The Underwater Munitions Expert System (UnMES) is one of the key technologies being developed to help distinguish between underwater areas likely and unlikely to be contaminated with high risk unexploded ordnance. The objective of this project is to support UnMES by further developing parameterized process models for use within the system.

Technical Approach

This project will extend a highly successful collaboration between the Virginia Institute of Marine Science and the Johns Hopkins University Applied Physics Laboratory that began in FY 2012 under SERDP projects MR-2224 (led by C. Friedrichs) and MR-2227 (led by S. Rennie and A. Brandt). In SERDP project MR-2224, Dr. Friedrichs developed simple parameterized process models for near-field interactions of flow and sediment with UXO, including initiation of horizontal motion and scour-induced burial. Both these processes were then incorporated into UnMES by Dr. Rennie and Dr. Brandt in SERDP project MR-2227. In this new project, Dr. Friedrichs will provide Dr. Rennie and Dr. Brandt parameterized formulations for UXO re-exposure and migration in response to far-field processes, including bedform migration and beach profile evolution. The components of the technical approach are to: 1) identify and compile existing data from the scientific literature and from the coastal engineering, geology, and Department of Defense (DoD) communities regarding the re-exposure and migration of underwater UXO and UXO-like objects due to far-field hydrodynamics and sediment dynamics; 2) utilize these data on far-field processes to further develop and constrain simple, rational, parameterized models for UXO re-exposure and migration; and 3) provide these improved parameterized model formulations to other investigators for use within UnMES, as well as to the larger SERDP, DoD, coastal engineering, and scientific communities.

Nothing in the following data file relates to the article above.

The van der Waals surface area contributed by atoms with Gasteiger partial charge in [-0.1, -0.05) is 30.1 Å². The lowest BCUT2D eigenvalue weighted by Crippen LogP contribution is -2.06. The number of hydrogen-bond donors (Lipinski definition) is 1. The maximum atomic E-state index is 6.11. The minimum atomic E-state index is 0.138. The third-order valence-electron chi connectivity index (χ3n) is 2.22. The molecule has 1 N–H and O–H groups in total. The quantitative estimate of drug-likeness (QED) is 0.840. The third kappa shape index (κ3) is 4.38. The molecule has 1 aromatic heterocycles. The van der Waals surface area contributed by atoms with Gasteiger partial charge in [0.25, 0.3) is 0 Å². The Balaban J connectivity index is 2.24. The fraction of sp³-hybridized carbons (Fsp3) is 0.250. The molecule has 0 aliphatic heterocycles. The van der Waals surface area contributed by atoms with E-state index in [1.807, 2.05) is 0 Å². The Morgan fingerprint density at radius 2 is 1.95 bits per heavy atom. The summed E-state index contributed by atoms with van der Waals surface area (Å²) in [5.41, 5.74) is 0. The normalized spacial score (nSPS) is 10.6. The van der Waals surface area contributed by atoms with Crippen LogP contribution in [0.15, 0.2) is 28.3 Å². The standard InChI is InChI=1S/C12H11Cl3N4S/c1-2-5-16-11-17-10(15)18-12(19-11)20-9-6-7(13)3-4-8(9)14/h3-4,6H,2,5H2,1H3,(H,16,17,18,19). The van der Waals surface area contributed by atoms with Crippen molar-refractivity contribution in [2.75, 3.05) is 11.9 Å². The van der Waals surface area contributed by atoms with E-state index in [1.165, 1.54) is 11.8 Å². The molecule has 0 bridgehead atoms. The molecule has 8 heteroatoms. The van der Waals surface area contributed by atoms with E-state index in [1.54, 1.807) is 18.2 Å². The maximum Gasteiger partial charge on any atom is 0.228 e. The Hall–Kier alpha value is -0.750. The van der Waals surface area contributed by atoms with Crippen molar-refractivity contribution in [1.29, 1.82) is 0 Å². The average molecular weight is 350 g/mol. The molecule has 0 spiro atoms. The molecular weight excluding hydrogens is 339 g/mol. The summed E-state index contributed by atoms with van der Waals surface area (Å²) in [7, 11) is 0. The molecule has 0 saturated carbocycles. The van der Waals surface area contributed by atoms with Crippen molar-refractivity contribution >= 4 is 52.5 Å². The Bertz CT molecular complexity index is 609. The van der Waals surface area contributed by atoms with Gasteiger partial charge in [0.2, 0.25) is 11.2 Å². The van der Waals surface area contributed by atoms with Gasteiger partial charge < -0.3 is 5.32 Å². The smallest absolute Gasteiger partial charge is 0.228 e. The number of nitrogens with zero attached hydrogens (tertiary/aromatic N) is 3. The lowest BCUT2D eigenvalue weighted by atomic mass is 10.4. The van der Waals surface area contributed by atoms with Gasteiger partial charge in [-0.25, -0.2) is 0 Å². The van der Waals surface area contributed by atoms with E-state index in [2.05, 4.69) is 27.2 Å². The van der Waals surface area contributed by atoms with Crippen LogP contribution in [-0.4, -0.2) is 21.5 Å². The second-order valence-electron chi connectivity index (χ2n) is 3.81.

Better understanding and predictive ability regarding the re-exposure and migration of UXO will greatly enhance the ability of DoD to detect and thus characterize and remediate these environmental and safety hazards. The scientific and engineering communities will also benefit from a better and more unified understanding of fundamental controls on the interaction of sediment with munitions-sized objects, including a wide range of natural and manmade objects. (Anticipated Project Completion - 2018)